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post #3 of 17 Old 04-07-2019, 06:35 PM
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Gas "care" is big with me. I'm anal about it. I keep track of when I buy gas for them. When I buy gas, I buy it with a debit card and get the receipt. I then thumbtack the receipt in my storage shed so I know when I bought the gas.

Summer engines, gas is more than a month old - into my car tank it goes and I refill. Winter engines seem less finicky...those it's 2 months. And yes, always straight gas, never ethanol - and if I can find 91 octane I buy it instead of 87. I treat them always with Sea Foam and always measure the SF.

Lastly...I keep a handful of coffee filters in my shed and using a rubber band, I put a filter on the tank spouts. I don't want any bugs, spiders, or dust getting in my tanks. You'd be amazed the amount of floaters that are inside your gas tanks, even if you store them in a garage etc.

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post #4 of 17 Old 04-07-2019, 08:27 PM
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As they say in the IT world, RTFM. Read The "Friendly" Manual.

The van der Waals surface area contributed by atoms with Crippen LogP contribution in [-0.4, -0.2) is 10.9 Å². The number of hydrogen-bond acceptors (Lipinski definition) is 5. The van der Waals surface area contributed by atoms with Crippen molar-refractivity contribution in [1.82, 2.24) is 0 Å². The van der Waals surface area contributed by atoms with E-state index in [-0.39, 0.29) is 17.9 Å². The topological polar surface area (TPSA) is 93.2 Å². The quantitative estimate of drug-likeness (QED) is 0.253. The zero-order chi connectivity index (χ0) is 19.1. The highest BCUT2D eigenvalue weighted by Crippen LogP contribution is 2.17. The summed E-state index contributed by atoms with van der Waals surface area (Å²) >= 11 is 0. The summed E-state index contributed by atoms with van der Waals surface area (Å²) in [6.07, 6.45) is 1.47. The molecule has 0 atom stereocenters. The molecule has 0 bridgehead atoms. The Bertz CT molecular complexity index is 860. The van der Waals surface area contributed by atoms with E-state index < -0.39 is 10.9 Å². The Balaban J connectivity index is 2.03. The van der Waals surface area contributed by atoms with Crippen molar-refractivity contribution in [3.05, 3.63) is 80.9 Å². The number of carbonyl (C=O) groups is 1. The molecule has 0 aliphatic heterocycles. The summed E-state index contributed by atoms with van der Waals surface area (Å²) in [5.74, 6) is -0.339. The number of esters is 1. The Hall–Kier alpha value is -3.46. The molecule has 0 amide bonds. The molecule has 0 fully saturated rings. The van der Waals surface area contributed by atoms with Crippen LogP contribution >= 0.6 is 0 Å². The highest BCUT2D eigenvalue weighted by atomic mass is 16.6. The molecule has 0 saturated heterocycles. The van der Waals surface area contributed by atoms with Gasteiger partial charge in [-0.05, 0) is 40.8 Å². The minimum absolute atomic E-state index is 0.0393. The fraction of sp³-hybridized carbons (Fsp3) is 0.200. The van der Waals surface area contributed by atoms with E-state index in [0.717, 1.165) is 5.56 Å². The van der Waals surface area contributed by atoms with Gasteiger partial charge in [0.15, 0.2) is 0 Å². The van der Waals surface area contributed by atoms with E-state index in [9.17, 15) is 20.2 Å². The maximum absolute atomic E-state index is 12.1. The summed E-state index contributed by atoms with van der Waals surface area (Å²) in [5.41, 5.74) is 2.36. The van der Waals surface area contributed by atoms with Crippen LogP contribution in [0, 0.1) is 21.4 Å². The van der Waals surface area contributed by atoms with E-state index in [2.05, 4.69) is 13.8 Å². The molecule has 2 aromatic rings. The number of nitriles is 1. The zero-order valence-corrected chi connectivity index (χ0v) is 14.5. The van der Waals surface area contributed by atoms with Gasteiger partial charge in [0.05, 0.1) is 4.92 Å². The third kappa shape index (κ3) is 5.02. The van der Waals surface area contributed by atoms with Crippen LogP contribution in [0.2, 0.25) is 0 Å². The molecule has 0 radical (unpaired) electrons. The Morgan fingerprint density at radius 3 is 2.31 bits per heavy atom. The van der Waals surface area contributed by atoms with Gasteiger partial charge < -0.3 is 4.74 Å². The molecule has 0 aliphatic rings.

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post #5 of 17 Old 04-07-2019, 08:32 PM
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Quote:
Originally Posted by nwcove View Post
proper tire inflation......or more specifically......dont use the blower with a tire thats low on air.....they will come off the bead and are a bit of a pain to re-seat......yep.....happened to me the last storm.
It's worse than that.... Once you break the bead out in the storm you inevitably have water in the tire that probably never leaves. I've broken down some wheels that had epic rust inside.
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post #6 of 17 Old 04-07-2019, 08:34 PM Thread Starter
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Quote:
Originally Posted by WVguy View Post
As they say in the IT world, RTFM. Read The "Friendly" Manual.